3.3. Evaluation of cytotoxicity test

Results from microscope observation in cytotoxicity test of ethanolic extract on HeLa cells figured that the dead cells in culture media were seen in blue color. At the same time, living cells in a culture media which was given with the extract was figured in white color. Living cells of HeLa as a control system was shown in Fig.5.


Fig. 5. HeLa cells under microscope with magnification of 100x as a control system which was untreated with ethanolic extract showing nearly all white color of cells

In order to investigate effect of the ethanolic extract on the HeLa cells in culture media, LC50 value from this experiment was

necessary to be determined. LC50 value would show concentration in which the extract causing dead of the cells by 50% of the

examined cells. Determination of LC50 value was performed based on the calculation of the dead and the living cells was shown in Table 1. Results from Probit analysis which was conducted by SPSS predicted that LC50 value of ethanolic extract from red

betel leaves was 0.81 + 0.26 mg/ml. This result showed that bioactive compounds in ethanolic extract of red betel leaves were potential to inhibit proliferation of HeLa cells.

Table 1. Calculation of living and dead cells in cytotoxicity tetst Extract concentration (mg/mL) Number of cells Living Dead Control cells 34666.67 - 2.500 1666.67 18166.67 2.250 3666.67 17166.67 2.000 6166.67 15666.67 1.750 8333.33 15000.00 1.500 1033.33 14333.33 1.250 12500.00 12500.00 1.000 14833.33 10833.33 0.750 17166.67 10000.00 0.500 19000.00 9166.67 0.250 22166.67 7666.67 0.125 25833.33 4666.67 4. Conclusion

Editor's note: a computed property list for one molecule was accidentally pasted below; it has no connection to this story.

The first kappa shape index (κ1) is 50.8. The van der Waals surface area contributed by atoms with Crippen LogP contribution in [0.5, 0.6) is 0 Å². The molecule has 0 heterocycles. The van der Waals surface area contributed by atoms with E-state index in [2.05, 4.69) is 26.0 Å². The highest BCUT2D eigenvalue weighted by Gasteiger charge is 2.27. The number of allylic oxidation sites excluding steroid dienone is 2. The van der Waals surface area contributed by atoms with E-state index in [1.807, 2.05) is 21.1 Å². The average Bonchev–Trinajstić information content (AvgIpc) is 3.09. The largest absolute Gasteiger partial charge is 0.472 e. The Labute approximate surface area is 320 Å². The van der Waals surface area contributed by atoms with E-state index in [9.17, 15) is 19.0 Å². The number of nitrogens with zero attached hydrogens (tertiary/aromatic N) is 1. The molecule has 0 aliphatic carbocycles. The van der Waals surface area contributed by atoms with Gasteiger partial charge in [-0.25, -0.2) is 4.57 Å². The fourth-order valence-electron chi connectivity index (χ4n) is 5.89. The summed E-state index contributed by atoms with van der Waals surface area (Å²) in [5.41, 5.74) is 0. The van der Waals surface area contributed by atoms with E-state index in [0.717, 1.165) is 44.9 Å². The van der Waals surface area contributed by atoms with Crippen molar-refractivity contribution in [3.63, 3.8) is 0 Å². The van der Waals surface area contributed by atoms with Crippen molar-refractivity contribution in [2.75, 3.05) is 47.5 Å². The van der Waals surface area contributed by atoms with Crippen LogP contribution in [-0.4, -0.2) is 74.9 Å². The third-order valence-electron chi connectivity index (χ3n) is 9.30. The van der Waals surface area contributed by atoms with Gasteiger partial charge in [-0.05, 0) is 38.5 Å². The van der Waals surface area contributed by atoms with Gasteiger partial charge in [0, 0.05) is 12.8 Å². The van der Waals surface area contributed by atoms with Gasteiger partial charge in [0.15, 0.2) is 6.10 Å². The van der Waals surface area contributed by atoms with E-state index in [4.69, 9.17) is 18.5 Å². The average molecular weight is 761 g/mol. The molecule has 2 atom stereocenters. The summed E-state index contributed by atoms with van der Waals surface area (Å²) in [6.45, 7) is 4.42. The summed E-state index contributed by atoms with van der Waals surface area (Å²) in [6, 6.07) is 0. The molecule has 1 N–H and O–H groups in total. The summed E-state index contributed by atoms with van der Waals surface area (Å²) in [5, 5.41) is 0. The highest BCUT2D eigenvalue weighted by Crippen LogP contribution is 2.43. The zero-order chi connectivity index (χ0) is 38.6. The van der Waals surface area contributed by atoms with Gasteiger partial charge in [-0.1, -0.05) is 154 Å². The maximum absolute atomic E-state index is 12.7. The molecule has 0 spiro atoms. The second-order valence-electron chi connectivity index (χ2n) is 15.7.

Several studies have been performed concerning bioactive phytochemicals in red bêtel leaves that were potential for medicinal purposes. Most people in Indonesia consumed extract of red betel leaf by macerating it in hot water and drinking the water for diabetes and heart illness treatment. In this study, ethanolic extract from red betel leaves which was obtained by Soxhlet extraction was investigated. Several compounds in this extract were identified using GCMS i.e. neophytadiene, propionic acid and elemicin. Cytotoxicity study of this extract on HeLa cells showed that LC50 value predicted from this experiment was 0.81 +

0.26 mg/ml. This result figured phytochemical compounds in ethanolic extract of red betel leaves obtained via Soxhlet extraction were found to be potential in inhibiting proliferation of HeLa cells. However, further study concerning the separation of these bioactive compounds, bioactivities of each separated compound and their health risk during consumption must be further studied.